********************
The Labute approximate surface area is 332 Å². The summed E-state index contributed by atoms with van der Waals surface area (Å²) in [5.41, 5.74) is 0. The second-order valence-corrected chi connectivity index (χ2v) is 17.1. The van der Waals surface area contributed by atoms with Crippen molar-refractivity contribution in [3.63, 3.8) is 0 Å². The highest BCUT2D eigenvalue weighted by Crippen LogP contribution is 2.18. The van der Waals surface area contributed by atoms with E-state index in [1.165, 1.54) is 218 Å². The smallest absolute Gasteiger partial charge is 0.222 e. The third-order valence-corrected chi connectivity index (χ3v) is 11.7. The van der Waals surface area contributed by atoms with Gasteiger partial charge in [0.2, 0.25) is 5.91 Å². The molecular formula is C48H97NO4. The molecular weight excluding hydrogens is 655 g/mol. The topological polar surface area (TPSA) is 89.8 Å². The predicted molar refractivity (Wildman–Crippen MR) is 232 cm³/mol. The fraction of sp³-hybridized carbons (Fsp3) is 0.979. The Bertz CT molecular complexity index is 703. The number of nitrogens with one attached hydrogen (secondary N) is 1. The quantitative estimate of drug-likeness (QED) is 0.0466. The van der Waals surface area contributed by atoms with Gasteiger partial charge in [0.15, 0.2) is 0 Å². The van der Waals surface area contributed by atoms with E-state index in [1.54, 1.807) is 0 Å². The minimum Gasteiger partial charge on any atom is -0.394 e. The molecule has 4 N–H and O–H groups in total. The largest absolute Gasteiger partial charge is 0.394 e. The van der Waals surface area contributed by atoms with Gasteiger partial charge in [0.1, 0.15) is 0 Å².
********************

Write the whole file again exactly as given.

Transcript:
The Labute approximate surface area is 332 Å². The summed E-state index contributed by atoms with van der Waals surface area (Å²) in [5.41, 5.74) is 0. The second-order valence-corrected chi connectivity index (χ2v) is 17.1. The van der Waals surface area contributed by atoms with Crippen molar-refractivity contribution in [3.63, 3.8) is 0 Å². The highest BCUT2D eigenvalue weighted by Crippen LogP contribution is 2.18. The van der Waals surface area contributed by atoms with E-state index in [1.165, 1.54) is 218 Å². The smallest absolute Gasteiger partial charge is 0.222 e. The third-order valence-corrected chi connectivity index (χ3v) is 11.7. The van der Waals surface area contributed by atoms with Gasteiger partial charge in [0.2, 0.25) is 5.91 Å². The molecular formula is C48H97NO4. The molecular weight excluding hydrogens is 655 g/mol. The topological polar surface area (TPSA) is 89.8 Å². The predicted molar refractivity (Wildman–Crippen MR) is 232 cm³/mol. The fraction of sp³-hybridized carbons (Fsp3) is 0.979. The Bertz CT molecular complexity index is 703. The number of nitrogens with one attached hydrogen (secondary N) is 1. The quantitative estimate of drug-likeness (QED) is 0.0466. The van der Waals surface area contributed by atoms with Gasteiger partial charge in [0.15, 0.2) is 0 Å². The van der Waals surface area contributed by atoms with E-state index in [1.54, 1.807) is 0 Å². The minimum Gasteiger partial charge on any atom is -0.394 e. The molecule has 4 N–H and O–H groups in total. The largest absolute Gasteiger partial charge is 0.394 e. The van der Waals surface area contributed by atoms with Gasteiger partial charge in [0.1, 0.15) is 0 Å².